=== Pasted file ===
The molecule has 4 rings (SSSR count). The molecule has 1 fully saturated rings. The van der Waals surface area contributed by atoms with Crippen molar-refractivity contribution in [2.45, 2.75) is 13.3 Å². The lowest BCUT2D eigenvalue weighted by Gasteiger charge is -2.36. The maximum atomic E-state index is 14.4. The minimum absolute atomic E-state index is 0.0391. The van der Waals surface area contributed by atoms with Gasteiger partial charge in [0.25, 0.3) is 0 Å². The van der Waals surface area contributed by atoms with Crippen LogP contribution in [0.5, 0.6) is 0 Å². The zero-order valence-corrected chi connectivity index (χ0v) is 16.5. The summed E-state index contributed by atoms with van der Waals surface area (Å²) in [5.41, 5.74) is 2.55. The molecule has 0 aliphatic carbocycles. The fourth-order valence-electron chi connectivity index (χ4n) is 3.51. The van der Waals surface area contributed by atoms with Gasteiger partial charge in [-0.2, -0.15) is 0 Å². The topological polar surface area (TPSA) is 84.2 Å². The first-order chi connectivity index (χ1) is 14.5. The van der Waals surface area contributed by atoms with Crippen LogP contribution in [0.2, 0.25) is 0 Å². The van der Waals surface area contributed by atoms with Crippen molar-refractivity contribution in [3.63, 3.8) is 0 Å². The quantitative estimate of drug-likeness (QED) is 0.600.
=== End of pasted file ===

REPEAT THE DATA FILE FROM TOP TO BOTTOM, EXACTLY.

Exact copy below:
The molecule has 4 rings (SSSR count). The molecule has 1 fully saturated rings. The van der Waals surface area contributed by atoms with Crippen molar-refractivity contribution in [2.45, 2.75) is 13.3 Å². The lowest BCUT2D eigenvalue weighted by Gasteiger charge is -2.36. The maximum atomic E-state index is 14.4. The minimum absolute atomic E-state index is 0.0391. The van der Waals surface area contributed by atoms with Gasteiger partial charge in [0.25, 0.3) is 0 Å². The van der Waals surface area contributed by atoms with Crippen LogP contribution in [0.5, 0.6) is 0 Å². The zero-order valence-corrected chi connectivity index (χ0v) is 16.5. The summed E-state index contributed by atoms with van der Waals surface area (Å²) in [5.41, 5.74) is 2.55. The molecule has 0 aliphatic carbocycles. The fourth-order valence-electron chi connectivity index (χ4n) is 3.51. The van der Waals surface area contributed by atoms with Gasteiger partial charge in [-0.2, -0.15) is 0 Å². The topological polar surface area (TPSA) is 84.2 Å². The first-order chi connectivity index (χ1) is 14.5. The van der Waals surface area contributed by atoms with Crippen LogP contribution in [0.2, 0.25) is 0 Å². The van der Waals surface area contributed by atoms with Crippen molar-refractivity contribution in [3.63, 3.8) is 0 Å². The quantitative estimate of drug-likeness (QED) is 0.600.